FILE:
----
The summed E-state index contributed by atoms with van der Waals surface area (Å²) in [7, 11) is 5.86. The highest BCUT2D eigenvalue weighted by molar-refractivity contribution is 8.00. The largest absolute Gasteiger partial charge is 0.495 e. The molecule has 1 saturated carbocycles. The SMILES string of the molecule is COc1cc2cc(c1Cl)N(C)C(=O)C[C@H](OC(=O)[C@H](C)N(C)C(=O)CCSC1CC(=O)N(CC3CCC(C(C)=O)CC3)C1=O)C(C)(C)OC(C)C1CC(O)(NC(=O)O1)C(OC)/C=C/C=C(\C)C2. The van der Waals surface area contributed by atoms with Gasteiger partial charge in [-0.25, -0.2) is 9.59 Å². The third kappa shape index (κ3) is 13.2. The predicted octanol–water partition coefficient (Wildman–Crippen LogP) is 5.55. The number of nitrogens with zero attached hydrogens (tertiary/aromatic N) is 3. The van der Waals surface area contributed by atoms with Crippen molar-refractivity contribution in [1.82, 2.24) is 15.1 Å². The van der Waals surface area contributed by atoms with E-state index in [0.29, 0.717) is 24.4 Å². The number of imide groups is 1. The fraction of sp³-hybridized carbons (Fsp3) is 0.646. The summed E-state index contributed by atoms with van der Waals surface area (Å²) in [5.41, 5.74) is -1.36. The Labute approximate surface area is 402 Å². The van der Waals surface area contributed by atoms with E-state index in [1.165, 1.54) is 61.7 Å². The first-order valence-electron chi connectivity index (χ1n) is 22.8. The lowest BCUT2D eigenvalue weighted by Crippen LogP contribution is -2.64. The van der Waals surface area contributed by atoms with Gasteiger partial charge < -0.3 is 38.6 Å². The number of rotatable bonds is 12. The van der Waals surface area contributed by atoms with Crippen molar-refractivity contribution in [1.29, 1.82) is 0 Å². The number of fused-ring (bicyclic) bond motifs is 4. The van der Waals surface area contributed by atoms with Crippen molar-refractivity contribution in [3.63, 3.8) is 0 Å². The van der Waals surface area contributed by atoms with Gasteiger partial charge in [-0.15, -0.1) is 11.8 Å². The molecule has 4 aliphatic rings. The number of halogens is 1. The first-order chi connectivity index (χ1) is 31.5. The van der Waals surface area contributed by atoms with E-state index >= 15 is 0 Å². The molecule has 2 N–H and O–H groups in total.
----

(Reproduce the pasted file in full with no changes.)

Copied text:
The summed E-state index contributed by atoms with van der Waals surface area (Å²) in [7, 11) is 5.86. The highest BCUT2D eigenvalue weighted by molar-refractivity contribution is 8.00. The largest absolute Gasteiger partial charge is 0.495 e. The molecule has 1 saturated carbocycles. The SMILES string of the molecule is COc1cc2cc(c1Cl)N(C)C(=O)C[C@H](OC(=O)[C@H](C)N(C)C(=O)CCSC1CC(=O)N(CC3CCC(C(C)=O)CC3)C1=O)C(C)(C)OC(C)C1CC(O)(NC(=O)O1)C(OC)/C=C/C=C(\C)C2. The van der Waals surface area contributed by atoms with Gasteiger partial charge in [-0.25, -0.2) is 9.59 Å². The third kappa shape index (κ3) is 13.2. The predicted octanol–water partition coefficient (Wildman–Crippen LogP) is 5.55. The number of nitrogens with zero attached hydrogens (tertiary/aromatic N) is 3. The van der Waals surface area contributed by atoms with Crippen molar-refractivity contribution in [1.82, 2.24) is 15.1 Å². The van der Waals surface area contributed by atoms with E-state index in [0.29, 0.717) is 24.4 Å². The number of imide groups is 1. The fraction of sp³-hybridized carbons (Fsp3) is 0.646. The summed E-state index contributed by atoms with van der Waals surface area (Å²) in [5.41, 5.74) is -1.36. The Labute approximate surface area is 402 Å². The van der Waals surface area contributed by atoms with E-state index in [1.165, 1.54) is 61.7 Å². The first-order valence-electron chi connectivity index (χ1n) is 22.8. The lowest BCUT2D eigenvalue weighted by Crippen LogP contribution is -2.64. The van der Waals surface area contributed by atoms with Gasteiger partial charge < -0.3 is 38.6 Å². The number of rotatable bonds is 12. The van der Waals surface area contributed by atoms with Crippen molar-refractivity contribution in [1.29, 1.82) is 0 Å². The number of fused-ring (bicyclic) bond motifs is 4. The van der Waals surface area contributed by atoms with Crippen molar-refractivity contribution in [3.63, 3.8) is 0 Å². The van der Waals surface area contributed by atoms with Gasteiger partial charge in [-0.15, -0.1) is 11.8 Å². The molecule has 4 aliphatic rings. The number of halogens is 1. The first-order chi connectivity index (χ1) is 31.5. The van der Waals surface area contributed by atoms with E-state index >= 15 is 0 Å². The molecule has 2 N–H and O–H groups in total.